“For anyone considering where to move, there are a lot of places where you can’t get good Internet service and pay dearly for it,” said J. Ed Marston, EPB vice president of communications. “So the fact that we offer a world-class service at a reasonable price is great. It keeps the startup environment alive.”
He said the service not only attracted businesses and entrepreneurs from all over the world, but also improved the quality of life of thousands of local residents. Additionally, every household within a 600 square mile radius has access to citywide service. That means people can live almost anywhere, including rural areas, and still enjoy high-speed service.
“It also keeps companies alive, whether it’s in smart grids or fiber optics, depending on energy and connectivity,” Marston said. “In turn, attracting more businesses makes life in Chattanooga better overall .If there are more, higher paying jobs, that’s good for everyone.”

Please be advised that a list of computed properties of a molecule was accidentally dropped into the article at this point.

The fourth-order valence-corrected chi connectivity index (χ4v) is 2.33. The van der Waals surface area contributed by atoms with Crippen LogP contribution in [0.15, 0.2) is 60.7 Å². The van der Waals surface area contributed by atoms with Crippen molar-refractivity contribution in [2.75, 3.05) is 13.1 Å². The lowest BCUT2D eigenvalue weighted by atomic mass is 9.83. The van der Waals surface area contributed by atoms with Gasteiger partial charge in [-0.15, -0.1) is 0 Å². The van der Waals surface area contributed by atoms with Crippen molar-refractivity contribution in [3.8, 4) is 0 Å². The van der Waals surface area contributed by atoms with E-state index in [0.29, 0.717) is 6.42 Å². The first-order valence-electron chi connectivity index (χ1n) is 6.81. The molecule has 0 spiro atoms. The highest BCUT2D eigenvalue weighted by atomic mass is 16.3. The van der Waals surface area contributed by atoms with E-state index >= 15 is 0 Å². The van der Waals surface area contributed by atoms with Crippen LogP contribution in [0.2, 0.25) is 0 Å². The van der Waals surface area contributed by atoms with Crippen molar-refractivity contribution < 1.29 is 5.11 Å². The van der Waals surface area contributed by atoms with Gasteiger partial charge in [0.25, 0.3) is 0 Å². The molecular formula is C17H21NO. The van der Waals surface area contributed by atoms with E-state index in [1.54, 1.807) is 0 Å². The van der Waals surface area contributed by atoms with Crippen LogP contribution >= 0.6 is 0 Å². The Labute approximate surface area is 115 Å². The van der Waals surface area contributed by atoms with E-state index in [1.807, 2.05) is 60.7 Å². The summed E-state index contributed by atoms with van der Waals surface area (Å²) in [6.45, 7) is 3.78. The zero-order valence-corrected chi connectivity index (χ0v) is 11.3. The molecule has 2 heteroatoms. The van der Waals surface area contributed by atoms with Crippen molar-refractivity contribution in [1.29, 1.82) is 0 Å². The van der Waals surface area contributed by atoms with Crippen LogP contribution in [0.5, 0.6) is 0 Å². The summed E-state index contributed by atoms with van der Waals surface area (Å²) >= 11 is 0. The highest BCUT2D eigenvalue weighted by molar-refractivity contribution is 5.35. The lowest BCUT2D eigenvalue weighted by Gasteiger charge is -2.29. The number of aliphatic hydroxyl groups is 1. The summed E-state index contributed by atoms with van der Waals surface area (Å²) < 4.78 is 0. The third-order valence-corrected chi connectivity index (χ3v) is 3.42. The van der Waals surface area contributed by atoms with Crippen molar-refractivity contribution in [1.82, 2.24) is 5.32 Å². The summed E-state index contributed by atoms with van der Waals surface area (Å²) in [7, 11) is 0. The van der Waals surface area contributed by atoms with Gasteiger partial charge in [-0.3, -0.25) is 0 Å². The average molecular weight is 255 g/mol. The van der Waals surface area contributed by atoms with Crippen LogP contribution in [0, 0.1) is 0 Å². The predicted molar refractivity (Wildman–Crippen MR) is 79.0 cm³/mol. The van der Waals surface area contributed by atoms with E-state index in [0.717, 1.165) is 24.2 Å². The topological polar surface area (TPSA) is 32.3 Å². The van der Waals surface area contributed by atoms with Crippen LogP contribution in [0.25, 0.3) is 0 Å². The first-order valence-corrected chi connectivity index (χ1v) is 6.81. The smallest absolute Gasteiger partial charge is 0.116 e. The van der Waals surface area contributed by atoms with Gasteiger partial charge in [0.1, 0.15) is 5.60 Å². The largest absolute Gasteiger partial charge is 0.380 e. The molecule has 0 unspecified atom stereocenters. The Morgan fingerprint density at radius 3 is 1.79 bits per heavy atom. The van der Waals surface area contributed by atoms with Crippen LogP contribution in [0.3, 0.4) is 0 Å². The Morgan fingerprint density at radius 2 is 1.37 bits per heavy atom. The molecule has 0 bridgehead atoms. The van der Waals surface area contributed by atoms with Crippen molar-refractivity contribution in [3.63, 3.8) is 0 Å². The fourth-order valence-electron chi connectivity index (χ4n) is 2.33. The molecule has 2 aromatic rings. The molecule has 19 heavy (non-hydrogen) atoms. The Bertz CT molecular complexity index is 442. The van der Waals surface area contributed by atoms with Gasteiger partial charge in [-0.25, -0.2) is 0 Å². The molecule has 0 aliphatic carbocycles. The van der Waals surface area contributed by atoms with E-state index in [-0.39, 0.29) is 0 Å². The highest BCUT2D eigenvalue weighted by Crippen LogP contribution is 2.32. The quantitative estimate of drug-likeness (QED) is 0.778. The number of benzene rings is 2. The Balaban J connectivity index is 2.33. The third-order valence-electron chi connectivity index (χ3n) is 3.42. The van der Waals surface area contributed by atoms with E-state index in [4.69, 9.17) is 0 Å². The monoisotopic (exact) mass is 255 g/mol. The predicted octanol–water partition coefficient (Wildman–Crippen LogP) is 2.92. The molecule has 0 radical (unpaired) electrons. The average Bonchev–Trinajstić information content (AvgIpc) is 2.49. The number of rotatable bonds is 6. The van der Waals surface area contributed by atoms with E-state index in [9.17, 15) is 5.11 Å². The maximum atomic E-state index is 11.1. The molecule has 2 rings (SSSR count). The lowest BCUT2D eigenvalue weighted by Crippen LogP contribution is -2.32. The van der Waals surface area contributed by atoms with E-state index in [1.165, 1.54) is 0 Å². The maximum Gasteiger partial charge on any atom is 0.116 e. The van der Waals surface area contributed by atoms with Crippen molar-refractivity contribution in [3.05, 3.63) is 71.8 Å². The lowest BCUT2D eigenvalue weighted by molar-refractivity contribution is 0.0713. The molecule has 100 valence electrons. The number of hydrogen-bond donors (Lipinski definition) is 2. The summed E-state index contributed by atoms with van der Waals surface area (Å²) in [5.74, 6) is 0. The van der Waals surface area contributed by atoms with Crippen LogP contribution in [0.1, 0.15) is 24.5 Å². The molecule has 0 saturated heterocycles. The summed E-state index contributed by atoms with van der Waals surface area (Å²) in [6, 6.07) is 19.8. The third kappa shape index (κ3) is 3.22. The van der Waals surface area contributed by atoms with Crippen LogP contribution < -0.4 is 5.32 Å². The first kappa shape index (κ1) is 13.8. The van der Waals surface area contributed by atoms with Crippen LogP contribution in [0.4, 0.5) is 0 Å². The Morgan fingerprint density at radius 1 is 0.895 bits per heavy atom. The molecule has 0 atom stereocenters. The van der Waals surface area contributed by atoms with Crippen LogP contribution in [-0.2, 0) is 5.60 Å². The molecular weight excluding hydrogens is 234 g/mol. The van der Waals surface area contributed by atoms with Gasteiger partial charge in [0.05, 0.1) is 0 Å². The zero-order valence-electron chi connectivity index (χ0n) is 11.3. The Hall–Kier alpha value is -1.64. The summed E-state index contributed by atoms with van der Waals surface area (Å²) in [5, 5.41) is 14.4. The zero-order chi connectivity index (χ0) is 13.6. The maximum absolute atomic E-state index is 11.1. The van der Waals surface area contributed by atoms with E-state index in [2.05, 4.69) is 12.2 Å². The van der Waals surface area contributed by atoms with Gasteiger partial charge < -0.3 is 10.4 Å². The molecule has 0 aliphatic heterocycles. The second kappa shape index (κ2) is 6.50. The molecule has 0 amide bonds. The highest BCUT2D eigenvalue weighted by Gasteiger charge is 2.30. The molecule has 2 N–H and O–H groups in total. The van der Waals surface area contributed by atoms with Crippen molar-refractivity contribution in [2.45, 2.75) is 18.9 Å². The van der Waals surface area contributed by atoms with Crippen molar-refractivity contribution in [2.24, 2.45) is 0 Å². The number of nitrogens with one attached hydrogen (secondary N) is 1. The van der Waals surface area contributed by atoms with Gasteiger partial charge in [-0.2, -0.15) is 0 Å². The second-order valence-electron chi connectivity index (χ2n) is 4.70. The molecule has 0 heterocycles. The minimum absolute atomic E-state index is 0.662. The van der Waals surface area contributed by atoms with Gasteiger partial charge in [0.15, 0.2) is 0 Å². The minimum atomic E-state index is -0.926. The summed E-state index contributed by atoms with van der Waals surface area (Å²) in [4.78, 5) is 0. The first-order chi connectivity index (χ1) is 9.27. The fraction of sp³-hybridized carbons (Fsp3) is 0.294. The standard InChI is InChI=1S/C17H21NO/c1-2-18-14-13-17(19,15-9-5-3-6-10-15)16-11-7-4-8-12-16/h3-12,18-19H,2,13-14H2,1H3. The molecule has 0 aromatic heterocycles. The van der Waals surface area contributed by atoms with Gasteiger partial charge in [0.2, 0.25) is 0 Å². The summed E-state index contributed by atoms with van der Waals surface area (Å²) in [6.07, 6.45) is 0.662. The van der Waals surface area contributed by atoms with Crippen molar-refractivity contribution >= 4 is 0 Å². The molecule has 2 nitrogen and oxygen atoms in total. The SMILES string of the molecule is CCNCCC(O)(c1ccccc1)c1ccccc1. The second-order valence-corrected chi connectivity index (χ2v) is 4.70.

This mentality dates back to the 1970s and 1980s, Marston said. Chattanooga’s economy was devastated in those years, losing hundreds of industrial and manufacturing jobs, he recalls.
In response, local leaders came together to develop what became known as the “Chattanooga Way,” which he said is a long-term call to action to rebuild the city. Community-wide fiber optics emerged in the late 1990s and early 2000s.
“So the idea is to use fiber optics,” he said. “They’re much easier to update. The fiber optic cables themselves have incredible scalability without adding more cables. And the technology used to carry the information over the cables can be upgraded without having to be redone.”
Before moving to Chattanooga, Sybil Topel and her husband lived in Nashville and Atlanta. Ultimately, though, Chattanooga was a better fit for their careers and plans.